As for the experience, Philadelphia puts on a great marathon! It’s a big city race that still keeps a small race feel. They put your name on your bib number, which is amazing since people will call your name as you go through the course. It was relatively flat, and the crowd support on the first half especially was fantastic. The medal was awesome, as were the other amenities (race shirt, expo, etc.) The only downside to the marathon is that the second-half of the course is an out and back to Manayunk. This has its good and bad points. On the good side, you know exactly what you are going to finish on and where the mile markers are going to come up. On the bad side, it’s an out and back. My dad and I got passed by the finishers around mile 16 which for us was definitely deflating. Moreover, the crowd support really dwindled so if you weren’t having your race, you were really going to be alone out there feeling it.
But, the finish is great right by the Rocky steps, and the people out in Manayunk (as well as the gorgeous scenery) make it worth it. I would definitely recommend the race!
Will you run another marathon?
Absolutely! My boyfriend and I are contemplating running the Chicago Marathon in 2011 and I am also in the lottery again with my dad for the New York City 2011 Marathon. That would be two marathons one month apart – but it sounds like an awesome challenge.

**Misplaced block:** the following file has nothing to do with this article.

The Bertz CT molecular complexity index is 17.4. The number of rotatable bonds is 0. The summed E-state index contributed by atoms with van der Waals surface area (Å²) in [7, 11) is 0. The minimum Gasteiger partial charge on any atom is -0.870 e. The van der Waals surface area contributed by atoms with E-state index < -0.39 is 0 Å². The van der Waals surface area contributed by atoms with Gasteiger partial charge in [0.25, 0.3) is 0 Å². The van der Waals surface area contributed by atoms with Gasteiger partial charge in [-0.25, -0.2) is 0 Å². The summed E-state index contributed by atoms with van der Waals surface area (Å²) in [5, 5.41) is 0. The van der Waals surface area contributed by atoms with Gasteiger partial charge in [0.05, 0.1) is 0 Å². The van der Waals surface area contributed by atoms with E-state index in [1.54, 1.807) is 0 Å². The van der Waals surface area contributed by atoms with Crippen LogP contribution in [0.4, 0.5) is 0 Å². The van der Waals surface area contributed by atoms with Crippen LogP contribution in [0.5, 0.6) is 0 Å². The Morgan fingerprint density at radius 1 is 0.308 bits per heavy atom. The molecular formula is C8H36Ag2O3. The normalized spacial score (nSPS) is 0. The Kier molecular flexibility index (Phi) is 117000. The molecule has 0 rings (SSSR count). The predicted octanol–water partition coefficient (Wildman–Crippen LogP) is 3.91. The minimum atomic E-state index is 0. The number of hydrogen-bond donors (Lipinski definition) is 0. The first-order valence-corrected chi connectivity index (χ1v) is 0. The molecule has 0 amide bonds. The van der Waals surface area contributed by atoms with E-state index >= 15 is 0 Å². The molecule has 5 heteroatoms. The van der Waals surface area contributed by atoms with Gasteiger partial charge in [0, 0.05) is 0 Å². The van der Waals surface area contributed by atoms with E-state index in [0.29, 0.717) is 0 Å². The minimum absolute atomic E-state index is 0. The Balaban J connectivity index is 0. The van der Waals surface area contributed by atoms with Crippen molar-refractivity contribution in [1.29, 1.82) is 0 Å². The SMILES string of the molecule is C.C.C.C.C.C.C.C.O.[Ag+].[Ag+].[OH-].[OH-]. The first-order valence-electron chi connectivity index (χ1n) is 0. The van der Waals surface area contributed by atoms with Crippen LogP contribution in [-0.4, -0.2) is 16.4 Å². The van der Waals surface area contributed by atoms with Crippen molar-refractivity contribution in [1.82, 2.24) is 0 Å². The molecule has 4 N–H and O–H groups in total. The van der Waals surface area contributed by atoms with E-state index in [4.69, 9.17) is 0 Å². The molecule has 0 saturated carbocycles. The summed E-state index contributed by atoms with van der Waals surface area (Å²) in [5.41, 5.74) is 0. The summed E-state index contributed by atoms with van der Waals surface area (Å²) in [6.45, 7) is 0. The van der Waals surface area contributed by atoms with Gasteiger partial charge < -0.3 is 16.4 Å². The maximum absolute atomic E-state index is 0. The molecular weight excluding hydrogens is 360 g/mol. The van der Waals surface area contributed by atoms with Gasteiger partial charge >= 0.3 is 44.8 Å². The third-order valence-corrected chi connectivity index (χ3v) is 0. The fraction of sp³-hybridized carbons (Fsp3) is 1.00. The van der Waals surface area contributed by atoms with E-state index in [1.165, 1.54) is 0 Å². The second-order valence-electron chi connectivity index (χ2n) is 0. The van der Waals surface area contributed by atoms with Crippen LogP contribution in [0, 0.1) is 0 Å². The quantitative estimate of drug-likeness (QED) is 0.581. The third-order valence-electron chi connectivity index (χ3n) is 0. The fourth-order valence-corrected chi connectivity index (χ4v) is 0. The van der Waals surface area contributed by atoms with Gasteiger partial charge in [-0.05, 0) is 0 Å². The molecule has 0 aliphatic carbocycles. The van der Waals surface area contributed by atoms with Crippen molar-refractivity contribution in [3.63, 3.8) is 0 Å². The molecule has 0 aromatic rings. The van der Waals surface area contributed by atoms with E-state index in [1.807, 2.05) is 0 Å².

What advice would you have for other first time marathoners?
It sounds a little strange, but I think one of the best decisions I made was to “race my way into fitness” as my dad put it. My dad and I ran a total of 7 half marathons leading up to Philadelphia, many of them together to get used to racing with each other; while a couple of them were “fun” runs, we made sure we were always hitting two hours give or take a couple of minutes so we knew we could hit the first half in Philadelphia in that time to give us a nice cushion for the back half of the marathon. I also chose some shorter races (a 5 miler, a couple 5ks, and the sprint tri) to start learning how to push my body harder and faster. This helped me learn how to run on burnt out legs (I’m not a 7 minute miler…yet! But, in the shorter races I raced like I was).
I also would really, really recommend running with other people. I train with a trail running group, Crooked River Trail Runners, so I have a great community to learn from and train with. It also doesn’t hurt that my dad and boyfriend are both double-digit marathoners; in fact, my boyfriend did almost every long run with me which made a world of difference. Plus, the more people you run with, the more inspired you’ll get by other people’s running stories and you’ll also get connected to races or events you may never have considered running. Runners are a crazy-breed; find some and you’ll be set!